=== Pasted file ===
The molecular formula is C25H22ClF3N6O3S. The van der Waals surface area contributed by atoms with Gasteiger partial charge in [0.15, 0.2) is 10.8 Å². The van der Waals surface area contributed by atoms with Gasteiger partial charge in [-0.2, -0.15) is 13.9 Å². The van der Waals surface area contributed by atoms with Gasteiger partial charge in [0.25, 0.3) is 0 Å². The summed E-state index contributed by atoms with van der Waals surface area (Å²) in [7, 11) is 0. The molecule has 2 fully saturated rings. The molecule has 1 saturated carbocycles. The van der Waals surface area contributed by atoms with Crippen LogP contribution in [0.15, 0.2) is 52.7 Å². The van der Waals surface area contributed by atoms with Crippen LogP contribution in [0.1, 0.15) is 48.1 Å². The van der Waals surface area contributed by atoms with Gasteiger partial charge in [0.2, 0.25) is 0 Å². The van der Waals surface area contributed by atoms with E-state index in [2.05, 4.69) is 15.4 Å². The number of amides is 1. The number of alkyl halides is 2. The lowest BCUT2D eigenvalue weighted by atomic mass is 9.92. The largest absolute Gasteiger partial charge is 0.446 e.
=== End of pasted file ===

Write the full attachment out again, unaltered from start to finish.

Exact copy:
The molecular formula is C25H22ClF3N6O3S. The van der Waals surface area contributed by atoms with Gasteiger partial charge in [0.15, 0.2) is 10.8 Å². The van der Waals surface area contributed by atoms with Gasteiger partial charge in [-0.2, -0.15) is 13.9 Å². The van der Waals surface area contributed by atoms with Gasteiger partial charge in [0.25, 0.3) is 0 Å². The summed E-state index contributed by atoms with van der Waals surface area (Å²) in [7, 11) is 0. The molecule has 2 fully saturated rings. The molecule has 1 saturated carbocycles. The van der Waals surface area contributed by atoms with Crippen LogP contribution in [0.15, 0.2) is 52.7 Å². The van der Waals surface area contributed by atoms with Crippen LogP contribution in [0.1, 0.15) is 48.1 Å². The van der Waals surface area contributed by atoms with Gasteiger partial charge in [0.2, 0.25) is 0 Å². The van der Waals surface area contributed by atoms with E-state index in [2.05, 4.69) is 15.4 Å². The number of amides is 1. The number of alkyl halides is 2. The lowest BCUT2D eigenvalue weighted by atomic mass is 9.92. The largest absolute Gasteiger partial charge is 0.446 e.